The police account — and, by extension, Wilson's side of the story — remains very unclear.
On August 10, St. Louis County Police Chief Jon Belmar, who's leading the investigation into Brown's death, described what happened according to Wilson: Brown physically assaulted Wilson prior to the shooting. Wilson attempted to get out of the car, but Brown pushed him back into the vehicle. Brown then physically assaulted Wilson and attempted to grab the officer's weapon. At that point, the first shot was fired from the police car. Brown then ran away, and Wilson fired more gunshots and eventually killed Brown about 35 feet from the police car. Wilson was reportedly injured during the encounter and one side of his face was left swollen.
Belmar said he left out details on what Brown did after he ran away so as not to prejudice the investigation into the shooting. Incident reports later released by police were heavily redacted and largely empty, providing few details about the events beyond who, where, and when.
The only other report that purports to tell Wilson's side of the story is unverified by either Wilson or Ferguson and St. Louis County officials, but it has been embraced by Wilson supporters. It comes from a woman who called into a conservative talk radio show and identified herself simply as "Josie," a friend of Wilson. She said that Brown charged at Wilson before his death and kept doing so even after multiple shots were fired. She said Wilson took this as a sign that Brown was "on something." (An autopsy later found marijuana in Brown's system, but there's no clear evidence that pot causes people to become violent or impervious to gunshots.)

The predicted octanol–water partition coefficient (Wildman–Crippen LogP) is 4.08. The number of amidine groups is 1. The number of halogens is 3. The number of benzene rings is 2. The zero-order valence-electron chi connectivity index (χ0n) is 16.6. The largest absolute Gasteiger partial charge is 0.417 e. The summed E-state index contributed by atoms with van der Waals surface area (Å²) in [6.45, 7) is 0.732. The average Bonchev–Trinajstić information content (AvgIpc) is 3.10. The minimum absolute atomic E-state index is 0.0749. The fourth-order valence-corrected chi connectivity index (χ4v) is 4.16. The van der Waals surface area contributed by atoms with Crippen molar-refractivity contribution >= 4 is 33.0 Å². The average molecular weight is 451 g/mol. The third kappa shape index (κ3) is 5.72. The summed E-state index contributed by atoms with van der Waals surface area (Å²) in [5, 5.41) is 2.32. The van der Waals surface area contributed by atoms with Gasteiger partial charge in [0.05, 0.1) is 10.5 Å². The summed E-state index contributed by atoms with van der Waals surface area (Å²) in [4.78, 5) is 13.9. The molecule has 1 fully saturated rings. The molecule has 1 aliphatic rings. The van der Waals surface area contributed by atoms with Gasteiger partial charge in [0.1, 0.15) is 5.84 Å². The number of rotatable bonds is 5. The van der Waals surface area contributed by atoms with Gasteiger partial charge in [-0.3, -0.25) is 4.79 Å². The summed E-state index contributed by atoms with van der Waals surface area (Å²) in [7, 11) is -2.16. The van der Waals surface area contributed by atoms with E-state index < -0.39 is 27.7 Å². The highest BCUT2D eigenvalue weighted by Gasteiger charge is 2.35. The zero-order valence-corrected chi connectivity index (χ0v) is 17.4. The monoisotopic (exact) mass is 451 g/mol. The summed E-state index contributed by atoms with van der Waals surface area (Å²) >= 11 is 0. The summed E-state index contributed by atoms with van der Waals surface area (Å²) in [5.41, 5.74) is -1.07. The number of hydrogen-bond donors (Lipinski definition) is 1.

Christine Byers, a crime reporter for the St. Louis Post-Dispatch, later tweeted that police sources told her "more than a dozen witnesses have corroborated cop's version of events." But Byers, who was on leave from the paper at the time, later clarified, "Earlier tweets did not meet standards for publication."
Correction: A previous version of this article referred to Thee Pharoah's name as Emanuel Smith. His name is actually Emanuel Freeman.